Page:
Students, parents appreciate first summer graduation

By Johnny Jackson

Recently, several students robed their school colors in a spectrum of pomp and circumstance to be honored in Clayton County School's first summer commencement.

"In the history of the county, there has been no summer graduation," said William Greene, executive director to teaching and learning for Clayton County Schools.

"This is a unified graduation for students who completed their high school requirements this summer," Greene said.

As Michael Cherry, an 18-year-old from Morrow High, students from different schools throughout the county received their high school diplomas, surrounded by family and friends in the Ernest L. Shroud Hall of the Clayton County Schools Performing Arts Center.

"We wanted to give them an opportunity to celebrate with their family," Greene said. "Ken Sanders (coordinator of guidance and counseling) and Gloria Duncan, (principal at Riverdale High) helped to really coordinate this effort and bring (superintendent) Dr. Pulliam's vision to light.

"We expect great things from our students. We want to celebrate their accomplishments today and hope Clayton County has prepared them well for the future."

Renee Rackley of Riverdale is particularly proud of her daughter Zakiya Rackley, 18, who graduated from North Clayton High.

"I'm proud, and I'm happy," Rackley said. "This is a good thing for the ones that went to summer school."

She described her daughter as an outgoing person who can be silly at times.

"It's been hard but fair," Rackley said, commenting on her daughter's high school experiences. "(Next) she wants to go to school to be a pediatrician."

And Chloe Mason narrowly missed the sunrise Wednesday. The 19-year-old graduate of Lovejoy High School from Jonesboro said she celebrated her graduation with friends and family until nearly four in the morning.

She explained that she plans to go to basic training in November, as she aspires to be a medic in the United States Air Force.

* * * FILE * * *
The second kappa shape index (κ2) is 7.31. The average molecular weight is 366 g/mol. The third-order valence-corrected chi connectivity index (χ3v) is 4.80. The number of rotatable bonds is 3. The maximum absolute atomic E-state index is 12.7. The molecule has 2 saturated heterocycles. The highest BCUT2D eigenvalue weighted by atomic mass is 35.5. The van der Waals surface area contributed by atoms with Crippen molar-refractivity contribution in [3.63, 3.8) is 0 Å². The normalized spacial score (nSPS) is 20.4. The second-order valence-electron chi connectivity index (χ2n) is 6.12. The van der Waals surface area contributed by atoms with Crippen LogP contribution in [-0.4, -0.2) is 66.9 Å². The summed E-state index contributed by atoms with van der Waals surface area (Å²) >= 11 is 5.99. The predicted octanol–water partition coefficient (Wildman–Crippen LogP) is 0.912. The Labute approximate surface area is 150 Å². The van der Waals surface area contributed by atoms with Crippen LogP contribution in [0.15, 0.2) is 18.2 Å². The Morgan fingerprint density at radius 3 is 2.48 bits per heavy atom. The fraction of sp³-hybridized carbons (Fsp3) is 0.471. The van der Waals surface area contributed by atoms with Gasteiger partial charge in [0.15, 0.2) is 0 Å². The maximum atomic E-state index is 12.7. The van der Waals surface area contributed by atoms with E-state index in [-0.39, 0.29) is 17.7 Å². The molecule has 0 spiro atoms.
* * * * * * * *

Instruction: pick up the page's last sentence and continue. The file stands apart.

"I'm very excited," she said. "I like to help people, and I'd like more discipline in my life."

She said she was inspired by the words of Rev. Rod Johnson, board of education member, who offered words of inspiration at the commencement.

Johnson orated a theme, 'Crossing the Finish Line.'

"My main objective was to share with the graduates that it is more important to cross the finish line, not when they cross the finish line," he said. "I shared with them that tomorrow is going to be a new race. They should make sure to use their ability and desire to excel.

"Put the lord first, pray daily, and every day, be about the business of finishing the race, because greatness is in the ability to finish."

Cherry spent part of his Wednesday morning packing a backpack--toothbrush and moisturizer. He said he packed a few hygenic products to take with him Friday to basic training at the Navy Recruit Training Center in Great Lakes, Ill.

Once a freshman who mostly enjoyed high school basketball games and sports, Cherry plans to become a culinary artist in the United States Navy.

He said he first fell in love with cooking when his mother Rachel Brown taught him at 10.

"She's a little sad," Cherry said about his mother's reaction to his departure. "But she knows she has to let me leave. She's very proud of me."

Cherry enlisted last May but admits he is still a little nervous.

"I'm a little nervous about basic training," he said. "I think that will pass when I get there; I'm anticipating some good times and bad times, but nothing I can't handle."